Make Your Python Program Configurable

DONG Yuxuan @ Jan 04, 2021 CST

Programs are used by endpoint users but deployed by other developers, thus making your program easy to configure and conform to Unix system administrators’ mental conventions is important. Using python-dotenv with some little tricks would make it easy to implement in Python.

Principals

There’re five basic ways to configure a Unix program and the later should overwrite the earlier.

The first two are most common, for example, /etc/vimrc and ~/.vimrc. They make a program have the ability to be used by different users with their own configs.

Development config files are popular in Web frontend projects, for example, .env.local under the source tree. This file is not for system administrators but developers working on the project. They may want to specify a development database among other things.

Callings of a program may differ from each other and they all need some changes to global options. This is where environment variables and command line options come into play.

A Simple Solution for Python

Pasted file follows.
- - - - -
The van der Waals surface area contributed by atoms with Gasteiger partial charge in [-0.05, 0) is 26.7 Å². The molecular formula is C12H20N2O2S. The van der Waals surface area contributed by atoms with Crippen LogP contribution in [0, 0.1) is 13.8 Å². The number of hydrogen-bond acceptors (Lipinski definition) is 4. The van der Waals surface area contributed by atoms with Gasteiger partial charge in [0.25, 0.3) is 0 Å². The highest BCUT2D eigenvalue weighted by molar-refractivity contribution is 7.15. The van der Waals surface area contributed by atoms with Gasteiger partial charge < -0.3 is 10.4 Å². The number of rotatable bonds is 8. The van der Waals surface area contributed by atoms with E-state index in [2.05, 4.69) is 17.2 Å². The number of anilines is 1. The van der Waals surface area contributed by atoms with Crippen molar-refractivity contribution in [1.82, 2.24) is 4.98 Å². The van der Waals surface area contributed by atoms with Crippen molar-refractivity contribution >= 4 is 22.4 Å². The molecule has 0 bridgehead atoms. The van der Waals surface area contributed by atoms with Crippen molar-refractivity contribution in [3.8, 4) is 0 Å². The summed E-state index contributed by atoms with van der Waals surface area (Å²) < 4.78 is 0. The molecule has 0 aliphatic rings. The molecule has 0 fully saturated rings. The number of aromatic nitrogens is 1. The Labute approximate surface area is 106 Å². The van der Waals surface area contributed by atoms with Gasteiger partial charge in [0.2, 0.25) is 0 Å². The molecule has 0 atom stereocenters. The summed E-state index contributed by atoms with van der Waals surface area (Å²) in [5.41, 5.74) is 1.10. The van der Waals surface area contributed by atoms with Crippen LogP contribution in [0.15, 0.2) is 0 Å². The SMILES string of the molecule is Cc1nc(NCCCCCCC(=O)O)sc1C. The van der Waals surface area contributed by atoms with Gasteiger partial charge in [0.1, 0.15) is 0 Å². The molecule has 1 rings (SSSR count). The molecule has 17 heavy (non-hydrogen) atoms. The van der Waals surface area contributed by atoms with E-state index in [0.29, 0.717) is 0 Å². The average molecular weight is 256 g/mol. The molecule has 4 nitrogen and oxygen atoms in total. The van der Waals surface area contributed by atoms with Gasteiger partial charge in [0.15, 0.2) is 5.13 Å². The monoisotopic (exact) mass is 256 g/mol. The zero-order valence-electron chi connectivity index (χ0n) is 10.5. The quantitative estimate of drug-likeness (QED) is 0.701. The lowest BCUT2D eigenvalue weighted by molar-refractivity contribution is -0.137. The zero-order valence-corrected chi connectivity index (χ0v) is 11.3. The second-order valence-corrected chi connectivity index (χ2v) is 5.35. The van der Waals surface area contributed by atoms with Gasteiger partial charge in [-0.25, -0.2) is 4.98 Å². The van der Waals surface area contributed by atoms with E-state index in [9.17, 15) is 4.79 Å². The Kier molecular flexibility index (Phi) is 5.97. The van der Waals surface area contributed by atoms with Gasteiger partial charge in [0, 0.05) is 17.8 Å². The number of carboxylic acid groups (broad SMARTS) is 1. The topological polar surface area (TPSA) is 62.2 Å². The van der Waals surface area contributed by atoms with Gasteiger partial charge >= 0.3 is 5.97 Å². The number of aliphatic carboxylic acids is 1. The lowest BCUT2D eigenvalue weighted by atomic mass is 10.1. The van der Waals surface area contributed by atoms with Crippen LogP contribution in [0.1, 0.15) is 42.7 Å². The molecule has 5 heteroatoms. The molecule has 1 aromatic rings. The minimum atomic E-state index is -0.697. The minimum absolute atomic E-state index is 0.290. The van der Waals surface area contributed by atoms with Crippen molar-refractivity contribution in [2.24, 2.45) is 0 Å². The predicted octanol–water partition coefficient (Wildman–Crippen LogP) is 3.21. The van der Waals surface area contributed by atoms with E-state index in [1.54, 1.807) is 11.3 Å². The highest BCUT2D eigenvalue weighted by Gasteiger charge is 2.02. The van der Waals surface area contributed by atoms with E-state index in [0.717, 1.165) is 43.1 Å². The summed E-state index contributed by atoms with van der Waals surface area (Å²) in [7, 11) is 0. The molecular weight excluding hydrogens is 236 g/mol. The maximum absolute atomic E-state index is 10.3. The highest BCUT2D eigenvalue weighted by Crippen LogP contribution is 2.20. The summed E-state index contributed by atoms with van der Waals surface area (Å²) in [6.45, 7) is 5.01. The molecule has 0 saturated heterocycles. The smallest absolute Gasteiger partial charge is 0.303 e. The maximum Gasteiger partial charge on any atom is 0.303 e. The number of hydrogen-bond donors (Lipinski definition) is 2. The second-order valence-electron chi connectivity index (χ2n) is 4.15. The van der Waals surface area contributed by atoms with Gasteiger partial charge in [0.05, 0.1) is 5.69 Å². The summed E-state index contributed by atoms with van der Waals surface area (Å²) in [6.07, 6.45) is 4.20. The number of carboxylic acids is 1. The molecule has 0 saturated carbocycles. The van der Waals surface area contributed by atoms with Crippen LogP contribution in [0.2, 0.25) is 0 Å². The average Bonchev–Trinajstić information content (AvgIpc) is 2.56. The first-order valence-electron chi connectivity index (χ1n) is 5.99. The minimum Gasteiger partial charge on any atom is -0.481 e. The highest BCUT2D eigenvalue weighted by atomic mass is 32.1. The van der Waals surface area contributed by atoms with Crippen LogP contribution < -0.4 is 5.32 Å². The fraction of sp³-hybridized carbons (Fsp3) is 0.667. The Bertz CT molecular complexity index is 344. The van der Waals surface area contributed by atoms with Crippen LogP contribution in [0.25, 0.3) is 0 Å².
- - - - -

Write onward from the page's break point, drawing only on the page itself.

python-dotenv is a Python package reads key-value pairs from .env files and adds them to environment variables. The benefits here are that we could use it to load all config files into environment variables and then we just need to handle environment variables.

python-dotenv can be installed by pip install python-dotenv and use the load_dotenv function to read a .env file into environment variables. If the function is called without arguments it reads from ./.env else it reads from the file set by the argument. An important feature of load_env is that if a key is already in environment variables it will not be overwritten. Thus we could implement our principals with the following loading order.

from dotenv import load_dotenv
import os

... # parse command line and put options to
... # environment variables **with** overwritting

load_dotenv() # development configs
load_dotenv(os.path.expanduser('~/.local.env')) # local configs
load_dotenv('/etc/global.env') # global configs

# Now, all options we need are in environment variables.